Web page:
admin Jan/ 3/ 2020 | 0
Written by Laurie K. Sommers, Preserve Nordic Churches Project Manager, 2017-2019
We all have a sacred place that warms our heart and fills our memory with the spirits of those who have gone before. It may not be the most architecturally significant place. The community that once supported it may have dwindled or changed. But the meaning of these places transcends art and architecture. For me, that place is Jefferson Prairie Lutheran Church, a historic Norwegian heritage congregation that straddles the Illinois-Wisconsin state line just south of the ghost town of Bergen, Wisconsin.
I remember the day I walked into the sanctuary with my dad and picked up a hymnal from the pew rack in front of me. I rarely look at the dedications inside hymnbooks, but there it was— “given in memory of Inga Sommers,” my grandmother. I had chills, and suddenly the warmth of her presence washed over me. My grandmother had been gone for nearly 30 years, but she was still honored and remembered by this congregation.
I have never been a member of Jefferson Prairie; I grew up in Michigan a day’s drive from the 40-acre farm where my Norwegian immigrant grandparents raised five kids during the Depression. I have probably attended less than a dozen services there. But that day, with the hymnal cradled in my hands, I was overcome by the family history imbued in this space: baptisms, confirmations, weddings, and funerals; dinners and ladies aid meetings where my grandmother cooked and sewed with other farm women. And the cemetery, nestled on the prairie, where many of my family members rest.
For my family, “JP” is special: a lovely country church with a bell tower soaring toward the sky. It is a place where—for many years—the name “Sommers” has meant something. But only after I became project manager of the Preserve Nordic Heritage Churches Project did I realize its similarities to countless Nordic heritage churches that we identified during this project.
The Upper Midwest is full of clapboard, white-painted, Gothic Revival buildings like JP. The altar features a “Thorvaldsen Christ” statue, modeled after the famous original by the Danish sculptor, Bertel Thorvaldsen. Many Norwegian and Danish heritage churches have similar statues purchased from catalog companies. As with JP, other congregations have lovingly cared for their sanctuaries. My grandparents would find JP’s relatively unchanged, although a later addition now prevents sunlight from pouring through the stained glass framing the Christ statue.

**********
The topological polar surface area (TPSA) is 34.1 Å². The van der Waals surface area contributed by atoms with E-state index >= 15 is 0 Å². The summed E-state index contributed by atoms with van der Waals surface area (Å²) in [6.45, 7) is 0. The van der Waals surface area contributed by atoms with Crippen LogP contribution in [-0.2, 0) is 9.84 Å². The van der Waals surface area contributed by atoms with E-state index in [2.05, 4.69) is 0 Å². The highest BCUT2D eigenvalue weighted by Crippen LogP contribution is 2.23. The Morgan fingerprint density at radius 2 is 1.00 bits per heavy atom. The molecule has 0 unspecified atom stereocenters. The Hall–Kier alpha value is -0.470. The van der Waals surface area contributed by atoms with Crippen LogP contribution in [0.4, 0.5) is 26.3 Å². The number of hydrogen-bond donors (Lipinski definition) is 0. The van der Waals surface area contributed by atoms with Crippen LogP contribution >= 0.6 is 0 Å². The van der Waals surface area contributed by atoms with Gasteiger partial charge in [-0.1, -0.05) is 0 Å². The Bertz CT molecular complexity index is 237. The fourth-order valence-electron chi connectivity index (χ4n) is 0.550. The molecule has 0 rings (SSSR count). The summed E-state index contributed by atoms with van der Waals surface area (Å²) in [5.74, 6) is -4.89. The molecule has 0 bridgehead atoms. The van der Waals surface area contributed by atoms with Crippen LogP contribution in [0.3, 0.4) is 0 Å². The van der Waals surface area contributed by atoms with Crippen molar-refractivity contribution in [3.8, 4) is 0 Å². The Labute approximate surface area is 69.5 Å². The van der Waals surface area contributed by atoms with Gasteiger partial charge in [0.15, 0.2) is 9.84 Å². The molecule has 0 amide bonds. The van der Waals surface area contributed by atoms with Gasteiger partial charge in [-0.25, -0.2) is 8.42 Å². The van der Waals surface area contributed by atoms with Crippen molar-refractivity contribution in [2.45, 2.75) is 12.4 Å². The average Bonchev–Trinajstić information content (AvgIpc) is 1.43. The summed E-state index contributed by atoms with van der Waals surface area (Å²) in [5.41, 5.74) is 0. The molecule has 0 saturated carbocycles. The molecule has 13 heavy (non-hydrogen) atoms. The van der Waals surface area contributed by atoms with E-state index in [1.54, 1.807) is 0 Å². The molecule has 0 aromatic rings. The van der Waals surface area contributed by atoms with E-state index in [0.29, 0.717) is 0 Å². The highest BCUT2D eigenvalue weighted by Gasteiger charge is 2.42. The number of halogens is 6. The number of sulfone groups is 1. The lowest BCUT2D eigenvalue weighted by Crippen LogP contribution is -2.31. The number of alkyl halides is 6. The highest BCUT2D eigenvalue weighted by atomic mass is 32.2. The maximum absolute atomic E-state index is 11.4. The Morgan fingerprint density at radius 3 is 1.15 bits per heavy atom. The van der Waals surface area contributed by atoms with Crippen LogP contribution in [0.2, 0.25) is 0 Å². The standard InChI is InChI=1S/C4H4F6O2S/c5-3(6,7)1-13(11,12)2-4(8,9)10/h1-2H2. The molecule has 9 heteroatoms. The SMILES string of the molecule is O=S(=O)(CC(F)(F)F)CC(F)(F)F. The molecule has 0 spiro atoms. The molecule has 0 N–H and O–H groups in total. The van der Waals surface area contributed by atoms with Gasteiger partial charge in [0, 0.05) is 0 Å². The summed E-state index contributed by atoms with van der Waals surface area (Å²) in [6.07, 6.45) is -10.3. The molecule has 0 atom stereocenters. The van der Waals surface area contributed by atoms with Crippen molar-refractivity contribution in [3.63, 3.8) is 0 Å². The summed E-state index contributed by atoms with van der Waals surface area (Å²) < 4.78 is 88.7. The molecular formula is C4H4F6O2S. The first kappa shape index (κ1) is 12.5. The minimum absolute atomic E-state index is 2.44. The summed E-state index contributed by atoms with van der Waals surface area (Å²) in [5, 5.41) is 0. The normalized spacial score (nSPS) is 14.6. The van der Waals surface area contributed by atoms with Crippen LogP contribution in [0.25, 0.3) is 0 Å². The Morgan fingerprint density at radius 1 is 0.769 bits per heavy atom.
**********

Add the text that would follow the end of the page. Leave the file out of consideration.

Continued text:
JP also shares with other churches identified in our survey the use of rosemaling (rose painting—a Norwegian folk art revived in the US). Rosemaling and a Norwegian table prayer frame the serving window in the basement kitchen. (For more on rosemaling, see the “Painting and Painters” tab under “Folk and Decorative Arts” in this website.)
The Nordic Churches Project also paid special attention to fundraising dinners and other events that sustain ethnic food traditions throughout the Upper Midwest. For JP, it is a Scandinavian Smorgasbord, like the one hosted for the church’s 175th anniversary in May 2019, with fish balls, lefse, and baked goods like krumkake. (For more on food events in Nordic American churches, see the “Food, Festival, Recipes” tab on this website.)
Although Jefferson Prairie’s Gothic Revival architecture is a dime a dozen among Nordic American churches, its history tells an important story.
Norwegian settlement on Jefferson Prairie dates to 1838, when Ole Knutson Nattestad became the first Norwegian settler in Wisconsin. His brother Ansten, who had returned to Norway to bring emigrants to the new territory, arrived in 1839 with more than one hundred settlers. “Some joined Ole Nattestad on Jefferson Prairie: others went west to Rock Prairie (Luther Valley). Although the groups organized different church congregations and were separated by settlers of different nationality, they are usually regarded jointly as the first Norwegian settlement in Wisconsin, and the fourth in America” (text of Wisconsin Historical Marker, Jefferson Prairie Settlement).
The Jefferson Prairie congregation dates to 1844. When the present building was dedicated in 1903, it represented the union of three different congregations that had divided over theology, slavery, and free masonry (controversies that likewise split many other Nordic American Lutheran congregations). One of the antecedent churches was the site of the founding of the Augustana Synod of the Lutheran Church, an important national body of Nordic American Lutheranism (1860-1962).
The current Jefferson Prairie Lutheran Church is the third for this congregation, and the only one located just over the state line in Illinois. The Nordic Project’s funder limited our database to just six states (North and South Dakota, Iowa, Minnesota, Wisconsin, and only the Upper Peninsula of Michigan). Not Illinois. So you won’t find Jefferson Prairie in our database, along with many other historic Nordic American churches outside our geographic scope. But like Jefferson Prairie, all these churches have a story. All of them are places of memory. It is up to us to make sure that the sacred places of our hearts, wherever they may be, are remembered, preserved, and cherished.